On January 21, Alexander Afanasiev, CEO of the Moscow Exchange (MOEX), addressed the Lower House of the Russian parliament suggesting that the US dollar should be replaced by gold mined and produced in Russia:
“Let’s offer an alternative to the US dollar in the form of Russian gold, which we produce… investment gold.”
He continued, stating that “super-conservative investors” who purchase dollars and store them “under the pillow,” are making an unsafe choice in light the alternative: gold, which Afanasiev argues is a much more suitable and safer form of conservative investment.
As investment activity in Russia has increased, according to the MOEX chief, efforts to replace the dollar with gold would align with the “surprisingly rational” mindset of most Russian investors.
This suggestion did not fly without some degree of criticism and push-back. Property Capital Management’s metals and mining director, Nikolai Sosnovsky, responded the following day, stating “inconvenience” as a major caveat: “Gold does not have liquidity of the dollar. As practice shows, settlements in it are inconvenient for individuals.”
At the core of his argument is the fact that Russia does not have normalized instruments for precious metals investments nor does it have VAT (value-added-tax) for gold.
We can summarize these contrasting positions in the following way:
- MOEX Chief Afanasiev has a forward-looking view toward dollar independence, a view shared not only by Russia but also China and several of its trading partners.
- Property Capital Management’s Sosnovsky’s view is highly localized and limited to the present; one in which the current situation and protocols--particularly in regards to government taxation-- define what the future should look like.
How might we Americans view this exchange?
Not only is the MOEX Chief’s outlook far from unrealistic, but it’s also at the center of a meticulously-planned strategy that both China and Russia are already implementing.
The Russian parliament might disagree with the timing of Afanasiev’s suggestion, but his suggestion doesn’t add to anything new to what Russia has already been implementing over the last few years.
Sosnovsky’s myopic response brings up an issue that, despite the efforts it may take to resolve, are merely temporary. If Russia sees fit to tax gold, then so be it. If Russia wants to standardize the use of gold, then it may take considerable efforts and costs to make the switch. But backing the Ruble with gold (or introducing another gold-backed currency such as the soon-to-be gold-backed yuan) is not an impossible task.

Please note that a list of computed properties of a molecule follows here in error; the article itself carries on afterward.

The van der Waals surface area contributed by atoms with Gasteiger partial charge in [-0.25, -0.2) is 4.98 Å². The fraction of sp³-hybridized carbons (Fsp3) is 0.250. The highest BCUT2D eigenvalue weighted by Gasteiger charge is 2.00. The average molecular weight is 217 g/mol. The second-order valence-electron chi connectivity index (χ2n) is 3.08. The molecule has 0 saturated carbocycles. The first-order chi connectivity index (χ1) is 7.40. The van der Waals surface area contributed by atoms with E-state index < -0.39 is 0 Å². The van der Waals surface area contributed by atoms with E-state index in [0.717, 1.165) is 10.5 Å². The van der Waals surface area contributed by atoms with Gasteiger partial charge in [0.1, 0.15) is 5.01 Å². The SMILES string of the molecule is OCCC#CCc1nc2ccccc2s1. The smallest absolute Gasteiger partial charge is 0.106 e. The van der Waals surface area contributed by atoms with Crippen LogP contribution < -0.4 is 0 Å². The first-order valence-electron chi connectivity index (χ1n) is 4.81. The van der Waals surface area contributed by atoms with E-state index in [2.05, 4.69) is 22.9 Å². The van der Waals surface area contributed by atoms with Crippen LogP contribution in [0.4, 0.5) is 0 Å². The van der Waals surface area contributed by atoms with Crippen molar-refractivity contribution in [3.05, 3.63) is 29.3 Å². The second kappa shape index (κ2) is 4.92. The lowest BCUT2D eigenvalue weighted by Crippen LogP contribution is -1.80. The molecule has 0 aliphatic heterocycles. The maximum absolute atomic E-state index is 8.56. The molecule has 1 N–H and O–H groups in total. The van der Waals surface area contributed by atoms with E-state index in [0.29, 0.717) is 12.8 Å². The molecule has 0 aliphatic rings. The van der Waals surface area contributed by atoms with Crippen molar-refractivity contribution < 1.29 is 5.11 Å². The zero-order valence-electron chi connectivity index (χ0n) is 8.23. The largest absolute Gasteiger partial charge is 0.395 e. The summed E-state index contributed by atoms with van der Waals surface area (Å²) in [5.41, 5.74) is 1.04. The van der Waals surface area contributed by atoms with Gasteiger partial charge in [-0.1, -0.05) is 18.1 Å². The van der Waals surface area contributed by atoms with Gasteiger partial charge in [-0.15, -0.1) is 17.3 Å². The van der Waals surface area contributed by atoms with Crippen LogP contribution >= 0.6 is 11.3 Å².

What this means is that the strength of the US dollar is slowly fading. It’s power and status being usurped not by the Russian ruble or the Chinese yuan, but by Gold itself.
Russia is currently the third largest gold producer in the world, producing nearly 265 tons of gold between January and October in 2018.
Just last week, Russia became the fifth largest gold holder across the globe, outpacing China.
In addition to its gold production, Russia also bought 8.8 Million troy ounces of gold in 2018.
Russia’s reserves currently stand at nearly 68 Million troy ounces which amount to roughly 2,215 tons.
Is gold’s reckoning on the horizon? It all depends on how this “currency war” unfolds in the shadows of mainstream attention.
Fortunately, gold is something that most investors can access.
And whether these geopolitical monetary maneuvers trigger a drop in dollar strength and/or a rise in gold prices in the near or long term, it just points to the fact that nations across the globe still see gold for what it really is: sound money.
Without gold, neither Russia nor China would have the monetary resources to challenge the US.
Neither nation would attempt to topple the dollar unless they have identified a definitive weak point that could be exploited.
Gold’s intrinsic value represents everything that the dollar lacks. And both nations are betting their entire strategy on this lack.
But this is also something that smart investors and financial institutions have known all along. It’s what accounts for many financial institutions’ gold allocations, even at modest amounts of 10% portfolio exposure.
Perhaps starting with a minimum 10% allocation might be a wise idea.
Not only will such a modest allocation allow you to hedge against market volatility and inflation, but it can also provide growth during times of uncertainty.
And if the dollar does end up tumbling, gold is the only form of sound money that can provide both capital preservation and capital growth at the same time.